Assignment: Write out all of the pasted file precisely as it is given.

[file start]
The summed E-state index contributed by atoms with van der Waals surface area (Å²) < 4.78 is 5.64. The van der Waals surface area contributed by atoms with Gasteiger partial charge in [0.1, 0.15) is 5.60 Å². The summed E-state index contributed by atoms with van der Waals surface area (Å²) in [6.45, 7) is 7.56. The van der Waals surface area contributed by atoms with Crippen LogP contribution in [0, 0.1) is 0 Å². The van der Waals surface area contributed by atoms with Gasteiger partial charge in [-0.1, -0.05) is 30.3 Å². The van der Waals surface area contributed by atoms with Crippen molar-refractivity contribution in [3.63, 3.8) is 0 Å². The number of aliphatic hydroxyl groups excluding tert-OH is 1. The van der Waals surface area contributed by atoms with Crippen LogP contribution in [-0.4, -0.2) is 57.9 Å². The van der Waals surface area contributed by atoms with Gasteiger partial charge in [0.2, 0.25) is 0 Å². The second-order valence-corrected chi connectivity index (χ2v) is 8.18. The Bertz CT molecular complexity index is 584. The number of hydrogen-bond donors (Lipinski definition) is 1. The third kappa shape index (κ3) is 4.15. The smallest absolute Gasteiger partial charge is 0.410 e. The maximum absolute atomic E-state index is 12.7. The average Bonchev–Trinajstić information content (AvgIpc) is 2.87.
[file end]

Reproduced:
The summed E-state index contributed by atoms with van der Waals surface area (Å²) < 4.78 is 5.64. The van der Waals surface area contributed by atoms with Gasteiger partial charge in [0.1, 0.15) is 5.60 Å². The summed E-state index contributed by atoms with van der Waals surface area (Å²) in [6.45, 7) is 7.56. The van der Waals surface area contributed by atoms with Crippen LogP contribution in [0, 0.1) is 0 Å². The van der Waals surface area contributed by atoms with Gasteiger partial charge in [-0.1, -0.05) is 30.3 Å². The van der Waals surface area contributed by atoms with Crippen molar-refractivity contribution in [3.63, 3.8) is 0 Å². The number of aliphatic hydroxyl groups excluding tert-OH is 1. The van der Waals surface area contributed by atoms with Crippen LogP contribution in [-0.4, -0.2) is 57.9 Å². The van der Waals surface area contributed by atoms with Gasteiger partial charge in [0.2, 0.25) is 0 Å². The second-order valence-corrected chi connectivity index (χ2v) is 8.18. The Bertz CT molecular complexity index is 584. The number of hydrogen-bond donors (Lipinski definition) is 1. The third kappa shape index (κ3) is 4.15. The smallest absolute Gasteiger partial charge is 0.410 e. The maximum absolute atomic E-state index is 12.7. The average Bonchev–Trinajstić information content (AvgIpc) is 2.87.